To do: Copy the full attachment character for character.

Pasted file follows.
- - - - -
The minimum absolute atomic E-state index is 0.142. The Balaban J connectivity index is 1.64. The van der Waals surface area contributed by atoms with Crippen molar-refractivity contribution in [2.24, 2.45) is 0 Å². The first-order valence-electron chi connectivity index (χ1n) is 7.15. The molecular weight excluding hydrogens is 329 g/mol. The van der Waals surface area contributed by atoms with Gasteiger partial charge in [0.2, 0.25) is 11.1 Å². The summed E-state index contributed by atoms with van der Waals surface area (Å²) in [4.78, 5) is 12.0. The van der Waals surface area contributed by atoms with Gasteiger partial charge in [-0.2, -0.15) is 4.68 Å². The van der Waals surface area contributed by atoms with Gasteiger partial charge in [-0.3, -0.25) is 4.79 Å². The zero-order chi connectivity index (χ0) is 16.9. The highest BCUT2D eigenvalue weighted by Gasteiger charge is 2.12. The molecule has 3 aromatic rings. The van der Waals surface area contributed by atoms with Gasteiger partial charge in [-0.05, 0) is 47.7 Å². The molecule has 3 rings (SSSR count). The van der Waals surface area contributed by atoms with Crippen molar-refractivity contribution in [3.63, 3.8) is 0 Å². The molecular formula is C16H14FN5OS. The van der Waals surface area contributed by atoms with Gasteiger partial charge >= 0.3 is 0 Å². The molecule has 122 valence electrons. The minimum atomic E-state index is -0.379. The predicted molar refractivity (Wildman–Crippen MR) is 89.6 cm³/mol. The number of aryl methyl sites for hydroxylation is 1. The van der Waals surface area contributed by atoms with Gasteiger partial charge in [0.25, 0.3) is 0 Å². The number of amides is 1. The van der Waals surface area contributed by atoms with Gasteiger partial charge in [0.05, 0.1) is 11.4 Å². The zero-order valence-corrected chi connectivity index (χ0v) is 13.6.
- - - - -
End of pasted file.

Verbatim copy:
The minimum absolute atomic E-state index is 0.142. The Balaban J connectivity index is 1.64. The van der Waals surface area contributed by atoms with Crippen molar-refractivity contribution in [2.24, 2.45) is 0 Å². The first-order valence-electron chi connectivity index (χ1n) is 7.15. The molecular weight excluding hydrogens is 329 g/mol. The van der Waals surface area contributed by atoms with Gasteiger partial charge in [0.2, 0.25) is 11.1 Å². The summed E-state index contributed by atoms with van der Waals surface area (Å²) in [4.78, 5) is 12.0. The van der Waals surface area contributed by atoms with Gasteiger partial charge in [-0.2, -0.15) is 4.68 Å². The van der Waals surface area contributed by atoms with Gasteiger partial charge in [-0.3, -0.25) is 4.79 Å². The zero-order chi connectivity index (χ0) is 16.9. The highest BCUT2D eigenvalue weighted by Gasteiger charge is 2.12. The molecule has 3 aromatic rings. The van der Waals surface area contributed by atoms with Gasteiger partial charge in [-0.05, 0) is 47.7 Å². The molecule has 3 rings (SSSR count). The van der Waals surface area contributed by atoms with Crippen molar-refractivity contribution in [3.63, 3.8) is 0 Å². The molecular formula is C16H14FN5OS. The van der Waals surface area contributed by atoms with Gasteiger partial charge >= 0.3 is 0 Å². The molecule has 122 valence electrons. The minimum atomic E-state index is -0.379. The predicted molar refractivity (Wildman–Crippen MR) is 89.6 cm³/mol. The number of aryl methyl sites for hydroxylation is 1. The van der Waals surface area contributed by atoms with Gasteiger partial charge in [0.25, 0.3) is 0 Å². The number of amides is 1. The van der Waals surface area contributed by atoms with Gasteiger partial charge in [0.05, 0.1) is 11.4 Å². The zero-order valence-corrected chi connectivity index (χ0v) is 13.6.